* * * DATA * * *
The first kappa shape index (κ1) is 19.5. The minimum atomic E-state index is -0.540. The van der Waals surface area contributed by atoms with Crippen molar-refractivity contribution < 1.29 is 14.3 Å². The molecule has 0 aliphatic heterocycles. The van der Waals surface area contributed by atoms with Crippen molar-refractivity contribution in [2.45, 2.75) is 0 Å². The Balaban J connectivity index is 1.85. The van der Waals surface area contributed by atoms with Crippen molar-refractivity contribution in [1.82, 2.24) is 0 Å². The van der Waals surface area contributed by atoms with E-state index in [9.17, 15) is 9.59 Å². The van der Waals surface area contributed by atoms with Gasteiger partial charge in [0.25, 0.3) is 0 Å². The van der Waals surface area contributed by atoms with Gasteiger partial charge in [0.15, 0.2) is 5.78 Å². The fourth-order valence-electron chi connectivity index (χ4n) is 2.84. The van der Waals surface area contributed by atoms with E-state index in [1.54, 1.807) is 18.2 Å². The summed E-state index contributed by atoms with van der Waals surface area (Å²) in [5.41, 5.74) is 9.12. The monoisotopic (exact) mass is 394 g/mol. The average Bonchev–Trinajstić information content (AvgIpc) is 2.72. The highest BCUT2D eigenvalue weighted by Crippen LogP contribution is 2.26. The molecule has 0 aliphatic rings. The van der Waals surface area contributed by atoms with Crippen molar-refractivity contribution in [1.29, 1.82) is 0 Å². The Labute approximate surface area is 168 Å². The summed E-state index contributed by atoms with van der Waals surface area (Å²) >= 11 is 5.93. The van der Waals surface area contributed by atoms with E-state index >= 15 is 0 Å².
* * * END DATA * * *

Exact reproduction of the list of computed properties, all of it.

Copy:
The first kappa shape index (κ1) is 19.5. The minimum atomic E-state index is -0.540. The van der Waals surface area contributed by atoms with Crippen molar-refractivity contribution < 1.29 is 14.3 Å². The molecule has 0 aliphatic heterocycles. The van der Waals surface area contributed by atoms with Crippen molar-refractivity contribution in [2.45, 2.75) is 0 Å². The Balaban J connectivity index is 1.85. The van der Waals surface area contributed by atoms with Crippen molar-refractivity contribution in [1.82, 2.24) is 0 Å². The van der Waals surface area contributed by atoms with E-state index in [9.17, 15) is 9.59 Å². The van der Waals surface area contributed by atoms with Gasteiger partial charge in [0.25, 0.3) is 0 Å². The van der Waals surface area contributed by atoms with Gasteiger partial charge in [0.15, 0.2) is 5.78 Å². The fourth-order valence-electron chi connectivity index (χ4n) is 2.84. The van der Waals surface area contributed by atoms with E-state index in [1.54, 1.807) is 18.2 Å². The summed E-state index contributed by atoms with van der Waals surface area (Å²) in [5.41, 5.74) is 9.12. The monoisotopic (exact) mass is 394 g/mol. The average Bonchev–Trinajstić information content (AvgIpc) is 2.72. The highest BCUT2D eigenvalue weighted by Crippen LogP contribution is 2.26. The molecule has 0 aliphatic rings. The van der Waals surface area contributed by atoms with Crippen molar-refractivity contribution in [1.29, 1.82) is 0 Å². The Labute approximate surface area is 168 Å². The summed E-state index contributed by atoms with van der Waals surface area (Å²) >= 11 is 5.93. The van der Waals surface area contributed by atoms with E-state index >= 15 is 0 Å².